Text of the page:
Chlorofluorocarbons (CFCs) are non-toxic, non-flammable chemicals composed of carbon, chlorine, and fluorine, with the term CFC originating from these constituent elements. They have been used in items such as aerosol sprays, foam-blowing agents, solvents, and refrigerants. They are classified as halocarbons since they include both carbon and halogen. Each CFC molecule has a unique identification number.
They are fundamental hydrocarbon derivatives such as methane, ethane, and propane. When it reaches the ozone layer, its chlorine component destroys massive amounts of ozone, resulting in huge reductions in atmospheric ozone. This decline poses risks to the planet’s population, prompting the discontinuation of CFC use.
What are the Examples of Chlorofluorocarbons (CFCs)?
The following are some significant CFC examples:
- CFC-11 (Trichlorofluoromethane): CFC-11 known as freon-11 or R-11 is a colourless liquid with a slight ethereal and sweet odour. It boils at room temperature damaging the ozone layer.
- CFC-12 (Dichlorodifluoromethane): CFC-12, a colourless gas, is commonly marketed under the brand name Freon-12. It can be made by combining carbon tetrachloride (CCl4) and hydrogen fluoride (HF).
- Carbon Tetrachloride (CCl4): This liquid is transparent and has a slightly sweet odour. It is not flammable at low temperatures.
- 1,1,1-Trichloroethane (Methyl Chloroform): This chloroalkane chemical, derived from an alkane, is a colourless compound that has a sweet odour. Once, it was mass-produced for use as a solvent.
Also Read: What is Carbon Offsetting?
What are the Effects of CFC?
The effects of Chlorofluorocarbons (CFCs) are as follows:
A. Effects of CFCs on Humans:
- Its exposure may adversely affect human health through inhalation, ingestion, or direct touch, raising the risk of dangerous UV radiation exposure.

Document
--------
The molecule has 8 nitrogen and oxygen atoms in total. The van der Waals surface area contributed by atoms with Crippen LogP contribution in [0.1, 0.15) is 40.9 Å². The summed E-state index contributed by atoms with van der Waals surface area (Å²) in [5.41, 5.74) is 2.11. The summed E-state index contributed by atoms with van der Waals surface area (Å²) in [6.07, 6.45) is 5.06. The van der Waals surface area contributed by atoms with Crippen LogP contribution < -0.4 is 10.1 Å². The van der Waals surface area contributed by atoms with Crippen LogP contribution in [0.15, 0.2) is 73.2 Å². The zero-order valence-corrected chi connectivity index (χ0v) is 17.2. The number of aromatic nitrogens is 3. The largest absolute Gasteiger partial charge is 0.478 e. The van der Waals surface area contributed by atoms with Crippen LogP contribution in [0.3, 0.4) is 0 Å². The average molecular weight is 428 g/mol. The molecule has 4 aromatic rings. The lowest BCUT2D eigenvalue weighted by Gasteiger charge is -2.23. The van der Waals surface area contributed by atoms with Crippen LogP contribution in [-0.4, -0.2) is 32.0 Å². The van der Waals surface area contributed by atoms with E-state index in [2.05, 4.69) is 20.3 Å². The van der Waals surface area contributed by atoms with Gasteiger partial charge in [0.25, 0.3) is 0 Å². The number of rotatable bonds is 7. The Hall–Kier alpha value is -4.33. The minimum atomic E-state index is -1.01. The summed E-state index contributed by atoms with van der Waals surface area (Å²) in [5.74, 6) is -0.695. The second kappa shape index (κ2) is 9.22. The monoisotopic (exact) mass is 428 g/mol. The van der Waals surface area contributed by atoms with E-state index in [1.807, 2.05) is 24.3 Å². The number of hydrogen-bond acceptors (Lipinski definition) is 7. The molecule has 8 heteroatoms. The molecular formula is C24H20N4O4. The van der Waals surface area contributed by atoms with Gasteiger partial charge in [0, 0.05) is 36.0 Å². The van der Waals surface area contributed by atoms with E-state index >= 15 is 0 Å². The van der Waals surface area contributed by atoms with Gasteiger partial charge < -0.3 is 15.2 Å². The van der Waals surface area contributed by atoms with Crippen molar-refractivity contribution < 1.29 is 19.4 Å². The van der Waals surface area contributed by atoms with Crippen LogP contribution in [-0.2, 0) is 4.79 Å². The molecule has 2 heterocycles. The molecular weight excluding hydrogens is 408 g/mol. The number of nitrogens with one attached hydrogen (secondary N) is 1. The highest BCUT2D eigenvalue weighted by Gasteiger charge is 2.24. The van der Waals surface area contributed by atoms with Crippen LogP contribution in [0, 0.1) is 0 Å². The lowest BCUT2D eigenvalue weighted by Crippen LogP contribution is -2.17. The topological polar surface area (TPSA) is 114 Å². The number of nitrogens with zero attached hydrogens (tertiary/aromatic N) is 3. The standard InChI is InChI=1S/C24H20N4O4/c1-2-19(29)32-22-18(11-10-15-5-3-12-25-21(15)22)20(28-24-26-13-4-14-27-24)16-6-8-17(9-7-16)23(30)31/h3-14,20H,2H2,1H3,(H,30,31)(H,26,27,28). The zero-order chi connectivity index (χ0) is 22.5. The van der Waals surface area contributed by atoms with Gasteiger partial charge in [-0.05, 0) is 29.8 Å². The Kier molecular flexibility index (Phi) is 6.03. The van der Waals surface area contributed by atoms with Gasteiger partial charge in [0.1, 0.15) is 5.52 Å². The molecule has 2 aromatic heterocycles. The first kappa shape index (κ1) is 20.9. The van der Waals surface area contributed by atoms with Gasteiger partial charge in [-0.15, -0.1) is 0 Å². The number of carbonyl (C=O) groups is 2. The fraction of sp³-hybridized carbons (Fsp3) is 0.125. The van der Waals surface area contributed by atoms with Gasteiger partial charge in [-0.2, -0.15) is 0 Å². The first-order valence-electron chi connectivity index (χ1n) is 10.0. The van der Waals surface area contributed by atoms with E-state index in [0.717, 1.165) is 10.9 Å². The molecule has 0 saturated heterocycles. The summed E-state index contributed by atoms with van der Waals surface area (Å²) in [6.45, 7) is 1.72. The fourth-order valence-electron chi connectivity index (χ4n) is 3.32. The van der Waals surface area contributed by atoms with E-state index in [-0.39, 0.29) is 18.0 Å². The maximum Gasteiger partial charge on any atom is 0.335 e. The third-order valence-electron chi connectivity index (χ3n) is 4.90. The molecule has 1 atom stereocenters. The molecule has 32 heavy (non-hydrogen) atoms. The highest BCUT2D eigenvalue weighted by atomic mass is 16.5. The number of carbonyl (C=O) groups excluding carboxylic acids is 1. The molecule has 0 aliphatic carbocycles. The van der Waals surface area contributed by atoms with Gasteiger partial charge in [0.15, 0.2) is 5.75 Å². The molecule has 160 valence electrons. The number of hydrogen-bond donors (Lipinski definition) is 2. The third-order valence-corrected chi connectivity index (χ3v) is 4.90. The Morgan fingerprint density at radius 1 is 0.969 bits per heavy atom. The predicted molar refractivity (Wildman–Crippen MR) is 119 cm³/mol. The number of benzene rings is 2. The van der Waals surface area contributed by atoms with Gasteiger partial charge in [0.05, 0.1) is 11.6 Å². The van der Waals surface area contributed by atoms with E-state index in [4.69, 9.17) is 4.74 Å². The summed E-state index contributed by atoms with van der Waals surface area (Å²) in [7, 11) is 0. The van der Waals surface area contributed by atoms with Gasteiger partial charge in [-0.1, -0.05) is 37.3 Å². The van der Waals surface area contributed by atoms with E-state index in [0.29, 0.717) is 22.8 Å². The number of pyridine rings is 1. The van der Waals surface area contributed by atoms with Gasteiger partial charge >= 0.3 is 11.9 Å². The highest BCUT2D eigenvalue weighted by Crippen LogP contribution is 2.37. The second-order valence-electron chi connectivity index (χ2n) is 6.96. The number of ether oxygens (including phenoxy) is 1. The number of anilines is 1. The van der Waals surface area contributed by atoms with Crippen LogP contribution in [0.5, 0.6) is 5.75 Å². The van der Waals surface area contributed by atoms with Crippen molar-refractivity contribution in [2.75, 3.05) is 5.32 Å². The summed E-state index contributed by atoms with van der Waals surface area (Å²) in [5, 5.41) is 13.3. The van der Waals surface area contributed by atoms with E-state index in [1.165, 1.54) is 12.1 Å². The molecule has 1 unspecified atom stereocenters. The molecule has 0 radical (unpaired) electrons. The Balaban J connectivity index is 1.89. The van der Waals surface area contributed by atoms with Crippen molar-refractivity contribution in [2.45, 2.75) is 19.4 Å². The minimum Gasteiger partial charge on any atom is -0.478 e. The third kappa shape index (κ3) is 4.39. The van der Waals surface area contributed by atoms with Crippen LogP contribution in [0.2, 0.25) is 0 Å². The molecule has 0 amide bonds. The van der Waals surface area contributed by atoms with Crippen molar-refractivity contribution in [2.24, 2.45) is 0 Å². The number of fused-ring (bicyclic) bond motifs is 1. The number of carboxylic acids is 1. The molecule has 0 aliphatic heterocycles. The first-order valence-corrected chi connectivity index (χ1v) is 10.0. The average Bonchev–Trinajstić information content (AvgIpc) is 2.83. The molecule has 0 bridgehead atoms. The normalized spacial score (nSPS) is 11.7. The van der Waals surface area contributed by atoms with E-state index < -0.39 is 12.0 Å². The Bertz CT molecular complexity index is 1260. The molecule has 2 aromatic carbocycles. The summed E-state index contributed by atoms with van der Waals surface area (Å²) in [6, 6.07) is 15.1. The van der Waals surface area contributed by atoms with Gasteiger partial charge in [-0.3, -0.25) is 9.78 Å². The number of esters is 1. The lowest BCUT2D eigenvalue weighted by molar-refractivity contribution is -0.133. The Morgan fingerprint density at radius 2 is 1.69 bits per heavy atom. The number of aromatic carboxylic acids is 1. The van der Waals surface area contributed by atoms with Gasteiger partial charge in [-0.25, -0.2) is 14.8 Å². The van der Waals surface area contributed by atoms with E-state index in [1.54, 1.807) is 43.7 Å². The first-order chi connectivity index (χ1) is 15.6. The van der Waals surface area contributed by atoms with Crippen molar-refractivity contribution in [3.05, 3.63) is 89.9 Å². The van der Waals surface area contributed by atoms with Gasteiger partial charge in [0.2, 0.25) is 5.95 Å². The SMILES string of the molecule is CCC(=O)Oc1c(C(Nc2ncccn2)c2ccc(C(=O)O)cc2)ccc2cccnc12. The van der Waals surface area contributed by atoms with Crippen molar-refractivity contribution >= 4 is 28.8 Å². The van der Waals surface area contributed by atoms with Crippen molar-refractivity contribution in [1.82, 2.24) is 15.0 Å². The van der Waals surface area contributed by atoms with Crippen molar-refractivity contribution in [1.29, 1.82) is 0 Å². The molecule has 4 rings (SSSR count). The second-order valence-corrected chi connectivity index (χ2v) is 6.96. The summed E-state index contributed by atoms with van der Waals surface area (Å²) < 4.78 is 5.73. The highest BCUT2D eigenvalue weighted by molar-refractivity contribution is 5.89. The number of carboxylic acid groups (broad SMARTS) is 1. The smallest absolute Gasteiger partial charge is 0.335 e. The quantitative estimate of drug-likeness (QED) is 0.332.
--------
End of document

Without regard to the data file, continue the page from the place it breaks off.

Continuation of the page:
- Breathing these compounds can cause symptoms such as dizziness, headaches, tremors, and convulsions.
- Inhaling these chemicals can disrupt cardiac rhythms, potentially leading to fatal heart abnormalities.
- High-level CFC exposure can lead to asphyxiation.
- Consumption of these compounds can cause gastrointestinal problems such as nausea, vomiting, and diarrhoea.
- General health difficulties caused by its exposure include respiratory troubles and harm to important organs such as the heart, kidneys, and liver.
- Direct skin contact may cause irritation or dermatitis.
- Exposed to pressurise CFCs can cause frostbite.
- Increased exposure to damaging UV-B rays due to ozone layer depletion increases the risk of skin cancer, cataracts, and macular degeneration.
- Prolonged sun exposure can also result in wrinkled, thick, or leathery skin.
- Its exposure affects the human immune system, increasing vulnerability to heat stress and susceptibility to insect and water-borne illnesses.
B. Effects of CFCs on the Environment:
- CFCs deplete the ozone layer, increasing harmful UV radiation effects on the Earth’s surface and aquatic ecosystems.
- According to scientists, the ozone layer is recovering as a result of CFC limitations.
- These CFC compounds lead to the greenhouse effect and aggravate global warming due to their infrared absorption properties.
- Increased UV radiation as a result of ozone depletion has an impact on both the Earth’s surface and aquatic ecosystems, also resulting in rising sea levels.
- Interfere with the lifecycle of phytoplankton, which is critical to the carbon cycle.
- These compounds also cause habitat loss and potential extinction of local species.
- It also results in more frequent and severe flooding occurrences.
Also See: What is Carbon Sequestration?